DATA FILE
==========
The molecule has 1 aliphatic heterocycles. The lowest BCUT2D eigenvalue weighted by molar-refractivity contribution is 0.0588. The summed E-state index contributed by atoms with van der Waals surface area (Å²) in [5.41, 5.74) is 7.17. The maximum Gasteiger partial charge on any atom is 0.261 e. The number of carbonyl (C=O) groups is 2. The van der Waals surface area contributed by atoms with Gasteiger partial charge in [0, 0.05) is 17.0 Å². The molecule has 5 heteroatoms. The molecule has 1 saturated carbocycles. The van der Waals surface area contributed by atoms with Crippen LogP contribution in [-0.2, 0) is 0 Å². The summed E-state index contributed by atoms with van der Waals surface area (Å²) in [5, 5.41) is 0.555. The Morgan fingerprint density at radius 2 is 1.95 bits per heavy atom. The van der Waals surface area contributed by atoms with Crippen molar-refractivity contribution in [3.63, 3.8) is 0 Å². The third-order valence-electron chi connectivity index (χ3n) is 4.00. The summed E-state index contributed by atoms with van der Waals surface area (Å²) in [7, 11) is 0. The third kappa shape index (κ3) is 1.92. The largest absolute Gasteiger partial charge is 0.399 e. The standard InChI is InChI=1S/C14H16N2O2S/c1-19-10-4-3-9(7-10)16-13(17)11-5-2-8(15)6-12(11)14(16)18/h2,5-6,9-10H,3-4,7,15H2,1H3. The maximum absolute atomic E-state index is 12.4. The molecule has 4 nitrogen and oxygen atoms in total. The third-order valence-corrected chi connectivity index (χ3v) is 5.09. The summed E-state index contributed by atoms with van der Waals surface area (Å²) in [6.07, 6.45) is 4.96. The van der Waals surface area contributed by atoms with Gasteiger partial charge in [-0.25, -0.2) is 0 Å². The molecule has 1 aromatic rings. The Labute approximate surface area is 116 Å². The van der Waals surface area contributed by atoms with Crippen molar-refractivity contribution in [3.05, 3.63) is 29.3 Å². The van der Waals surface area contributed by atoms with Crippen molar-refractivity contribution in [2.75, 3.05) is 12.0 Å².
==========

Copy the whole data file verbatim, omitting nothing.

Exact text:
The molecule has 1 aliphatic heterocycles. The lowest BCUT2D eigenvalue weighted by molar-refractivity contribution is 0.0588. The summed E-state index contributed by atoms with van der Waals surface area (Å²) in [5.41, 5.74) is 7.17. The maximum Gasteiger partial charge on any atom is 0.261 e. The number of carbonyl (C=O) groups is 2. The van der Waals surface area contributed by atoms with Gasteiger partial charge in [0, 0.05) is 17.0 Å². The molecule has 5 heteroatoms. The molecule has 1 saturated carbocycles. The van der Waals surface area contributed by atoms with Crippen LogP contribution in [-0.2, 0) is 0 Å². The summed E-state index contributed by atoms with van der Waals surface area (Å²) in [5, 5.41) is 0.555. The Morgan fingerprint density at radius 2 is 1.95 bits per heavy atom. The van der Waals surface area contributed by atoms with Crippen molar-refractivity contribution in [3.63, 3.8) is 0 Å². The third-order valence-electron chi connectivity index (χ3n) is 4.00. The summed E-state index contributed by atoms with van der Waals surface area (Å²) in [7, 11) is 0. The third kappa shape index (κ3) is 1.92. The largest absolute Gasteiger partial charge is 0.399 e. The standard InChI is InChI=1S/C14H16N2O2S/c1-19-10-4-3-9(7-10)16-13(17)11-5-2-8(15)6-12(11)14(16)18/h2,5-6,9-10H,3-4,7,15H2,1H3. The maximum absolute atomic E-state index is 12.4. The molecule has 4 nitrogen and oxygen atoms in total. The third-order valence-corrected chi connectivity index (χ3v) is 5.09. The summed E-state index contributed by atoms with van der Waals surface area (Å²) in [6.07, 6.45) is 4.96. The van der Waals surface area contributed by atoms with Gasteiger partial charge in [-0.25, -0.2) is 0 Å². The molecule has 1 aromatic rings. The Labute approximate surface area is 116 Å². The van der Waals surface area contributed by atoms with Crippen molar-refractivity contribution in [3.05, 3.63) is 29.3 Å². The van der Waals surface area contributed by atoms with Crippen molar-refractivity contribution in [2.75, 3.05) is 12.0 Å².